A human rights group has said that “common sense must prevail” in the case of a couple being prosecuted for taking their son out of school during term time.
Liberty has said it will represent James and Dana Haymore, from Chelmsford, in what has been described as an important test case.
The couple were refused permission to take their 11-year-old boy out of primary school for a family event in America, commemorating the recent death of a relative
The child’s headteacher refused to authorise the absence and the parents were each issued with fines for £60 (rising to £120 if they didn’t pay within three weeks).
They refused to pay on principle and have now been taken to court. If found guilty, they face sizeable fines and ending up with a criminal record.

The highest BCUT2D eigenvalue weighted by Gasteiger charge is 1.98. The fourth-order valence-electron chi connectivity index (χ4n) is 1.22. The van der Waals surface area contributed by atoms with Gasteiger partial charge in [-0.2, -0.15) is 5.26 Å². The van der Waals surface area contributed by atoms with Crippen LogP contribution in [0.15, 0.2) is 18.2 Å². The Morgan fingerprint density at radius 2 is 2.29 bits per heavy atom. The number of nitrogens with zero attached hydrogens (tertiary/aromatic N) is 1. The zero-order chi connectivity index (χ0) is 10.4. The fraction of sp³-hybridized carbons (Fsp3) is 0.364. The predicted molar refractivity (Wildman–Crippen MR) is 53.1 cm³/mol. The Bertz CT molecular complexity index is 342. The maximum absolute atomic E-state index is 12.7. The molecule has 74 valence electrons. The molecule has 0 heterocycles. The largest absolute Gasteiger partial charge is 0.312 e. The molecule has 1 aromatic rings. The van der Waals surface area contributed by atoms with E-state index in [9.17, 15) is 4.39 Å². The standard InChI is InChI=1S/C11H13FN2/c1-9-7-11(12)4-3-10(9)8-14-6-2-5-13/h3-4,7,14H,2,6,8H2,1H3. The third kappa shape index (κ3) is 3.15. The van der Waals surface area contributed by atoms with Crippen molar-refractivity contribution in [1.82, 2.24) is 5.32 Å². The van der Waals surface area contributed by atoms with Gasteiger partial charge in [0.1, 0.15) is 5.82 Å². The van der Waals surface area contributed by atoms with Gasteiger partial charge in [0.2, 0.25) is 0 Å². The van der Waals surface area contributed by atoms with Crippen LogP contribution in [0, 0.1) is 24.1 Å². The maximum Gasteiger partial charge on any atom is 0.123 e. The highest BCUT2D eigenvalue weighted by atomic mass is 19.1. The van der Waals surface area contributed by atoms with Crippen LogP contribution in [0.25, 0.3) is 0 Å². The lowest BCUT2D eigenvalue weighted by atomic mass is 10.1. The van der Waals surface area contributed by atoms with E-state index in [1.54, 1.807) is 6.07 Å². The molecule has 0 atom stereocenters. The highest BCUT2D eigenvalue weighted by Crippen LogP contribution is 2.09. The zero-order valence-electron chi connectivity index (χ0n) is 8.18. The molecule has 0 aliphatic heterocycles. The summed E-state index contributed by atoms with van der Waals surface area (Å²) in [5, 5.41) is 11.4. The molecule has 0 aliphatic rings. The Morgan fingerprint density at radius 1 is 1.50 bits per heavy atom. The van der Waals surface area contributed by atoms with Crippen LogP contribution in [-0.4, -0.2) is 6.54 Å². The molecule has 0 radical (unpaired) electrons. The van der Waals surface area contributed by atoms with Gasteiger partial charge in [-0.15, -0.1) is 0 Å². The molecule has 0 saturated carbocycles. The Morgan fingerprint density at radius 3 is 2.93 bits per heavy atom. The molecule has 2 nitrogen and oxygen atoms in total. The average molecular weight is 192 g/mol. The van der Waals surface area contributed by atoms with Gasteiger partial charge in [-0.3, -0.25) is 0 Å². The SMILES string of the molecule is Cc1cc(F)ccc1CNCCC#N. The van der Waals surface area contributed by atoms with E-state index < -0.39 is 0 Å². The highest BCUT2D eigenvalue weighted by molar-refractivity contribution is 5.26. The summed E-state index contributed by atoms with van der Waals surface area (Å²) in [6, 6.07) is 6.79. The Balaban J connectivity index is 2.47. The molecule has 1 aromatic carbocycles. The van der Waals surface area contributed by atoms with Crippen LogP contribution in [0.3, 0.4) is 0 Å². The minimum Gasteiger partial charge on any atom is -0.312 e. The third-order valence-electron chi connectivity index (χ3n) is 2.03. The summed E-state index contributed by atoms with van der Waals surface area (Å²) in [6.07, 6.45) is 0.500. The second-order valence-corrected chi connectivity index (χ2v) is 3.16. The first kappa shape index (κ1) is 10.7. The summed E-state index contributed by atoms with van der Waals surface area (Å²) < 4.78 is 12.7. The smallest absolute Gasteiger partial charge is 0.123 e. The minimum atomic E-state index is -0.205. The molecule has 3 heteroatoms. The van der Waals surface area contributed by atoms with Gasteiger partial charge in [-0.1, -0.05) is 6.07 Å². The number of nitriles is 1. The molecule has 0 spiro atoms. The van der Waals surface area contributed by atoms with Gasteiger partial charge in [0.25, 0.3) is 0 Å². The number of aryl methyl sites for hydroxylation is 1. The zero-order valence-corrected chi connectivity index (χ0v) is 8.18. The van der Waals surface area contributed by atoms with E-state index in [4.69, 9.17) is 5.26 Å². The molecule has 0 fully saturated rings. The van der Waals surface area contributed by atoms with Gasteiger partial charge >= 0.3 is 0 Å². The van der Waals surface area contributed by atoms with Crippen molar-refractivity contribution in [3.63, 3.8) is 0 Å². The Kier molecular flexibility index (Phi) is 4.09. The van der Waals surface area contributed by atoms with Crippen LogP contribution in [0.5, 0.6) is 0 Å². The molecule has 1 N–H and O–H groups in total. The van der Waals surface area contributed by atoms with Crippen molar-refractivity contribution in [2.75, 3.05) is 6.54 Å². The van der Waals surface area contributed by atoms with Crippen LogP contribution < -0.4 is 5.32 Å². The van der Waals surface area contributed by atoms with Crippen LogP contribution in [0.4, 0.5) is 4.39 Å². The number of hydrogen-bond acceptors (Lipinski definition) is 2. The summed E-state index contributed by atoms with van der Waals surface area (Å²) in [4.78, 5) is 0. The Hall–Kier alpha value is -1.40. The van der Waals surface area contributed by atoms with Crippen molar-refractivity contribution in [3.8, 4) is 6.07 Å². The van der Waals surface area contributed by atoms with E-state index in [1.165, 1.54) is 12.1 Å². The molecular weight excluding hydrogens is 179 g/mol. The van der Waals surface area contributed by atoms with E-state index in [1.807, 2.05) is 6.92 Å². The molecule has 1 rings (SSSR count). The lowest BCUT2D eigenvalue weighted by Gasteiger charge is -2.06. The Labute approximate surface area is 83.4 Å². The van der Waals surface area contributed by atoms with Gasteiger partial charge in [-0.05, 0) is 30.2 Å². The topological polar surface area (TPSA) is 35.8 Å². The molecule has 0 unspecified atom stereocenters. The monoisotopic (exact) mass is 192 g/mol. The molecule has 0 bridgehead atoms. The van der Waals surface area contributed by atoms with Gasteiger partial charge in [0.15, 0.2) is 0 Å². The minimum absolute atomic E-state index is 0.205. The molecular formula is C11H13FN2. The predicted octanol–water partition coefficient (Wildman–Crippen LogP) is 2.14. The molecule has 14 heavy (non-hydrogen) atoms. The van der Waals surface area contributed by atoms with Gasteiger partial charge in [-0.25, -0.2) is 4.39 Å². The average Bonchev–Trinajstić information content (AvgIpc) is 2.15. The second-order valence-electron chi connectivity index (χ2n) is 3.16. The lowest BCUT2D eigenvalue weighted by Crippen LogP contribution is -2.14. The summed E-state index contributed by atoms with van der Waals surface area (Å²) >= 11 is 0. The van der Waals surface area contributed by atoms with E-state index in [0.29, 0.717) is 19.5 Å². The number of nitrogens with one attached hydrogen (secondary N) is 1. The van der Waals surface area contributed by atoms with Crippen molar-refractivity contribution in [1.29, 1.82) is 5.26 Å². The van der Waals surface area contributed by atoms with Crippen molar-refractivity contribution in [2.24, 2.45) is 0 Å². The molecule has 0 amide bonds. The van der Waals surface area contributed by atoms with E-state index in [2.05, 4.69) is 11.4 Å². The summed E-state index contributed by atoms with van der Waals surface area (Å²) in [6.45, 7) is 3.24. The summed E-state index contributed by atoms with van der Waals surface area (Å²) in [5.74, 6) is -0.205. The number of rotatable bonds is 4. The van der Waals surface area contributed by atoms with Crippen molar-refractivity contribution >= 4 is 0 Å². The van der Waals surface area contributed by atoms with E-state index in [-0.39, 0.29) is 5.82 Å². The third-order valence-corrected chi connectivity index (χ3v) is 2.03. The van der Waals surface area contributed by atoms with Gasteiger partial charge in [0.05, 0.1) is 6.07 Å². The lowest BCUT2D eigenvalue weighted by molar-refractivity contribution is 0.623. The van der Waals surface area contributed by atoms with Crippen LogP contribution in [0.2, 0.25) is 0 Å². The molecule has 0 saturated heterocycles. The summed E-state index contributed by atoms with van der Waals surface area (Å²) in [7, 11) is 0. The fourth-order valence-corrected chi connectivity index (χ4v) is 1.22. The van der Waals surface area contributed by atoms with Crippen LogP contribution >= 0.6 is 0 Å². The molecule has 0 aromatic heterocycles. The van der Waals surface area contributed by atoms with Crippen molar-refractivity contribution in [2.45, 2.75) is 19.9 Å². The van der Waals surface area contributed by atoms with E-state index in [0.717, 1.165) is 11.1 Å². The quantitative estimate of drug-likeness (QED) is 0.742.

Liberty will argue that the decision to prosecute the Haymores breaches the Human Rights Act. The case is set to resume later this year, with a trial set for October.
Rosie Brighouse, Liberty’s legal officer, said: “Is criminalising parents for taking their children out of school for momentous family events really the best use of council resources, court time and public money?
“The rules that led to the Haymores’ ordeal go no way towards addressing the deeper and more complex social problems that contribute to some children repeatedly missing school.”
Prior to September last year, headteachers had the discretion to allow up to 10 days authorised absence from school. But new, stricter rules mean that absence will only be allowed in “exceptional” circumstances. Critics argue that schools have not received guidance on what constitutes “exceptional”.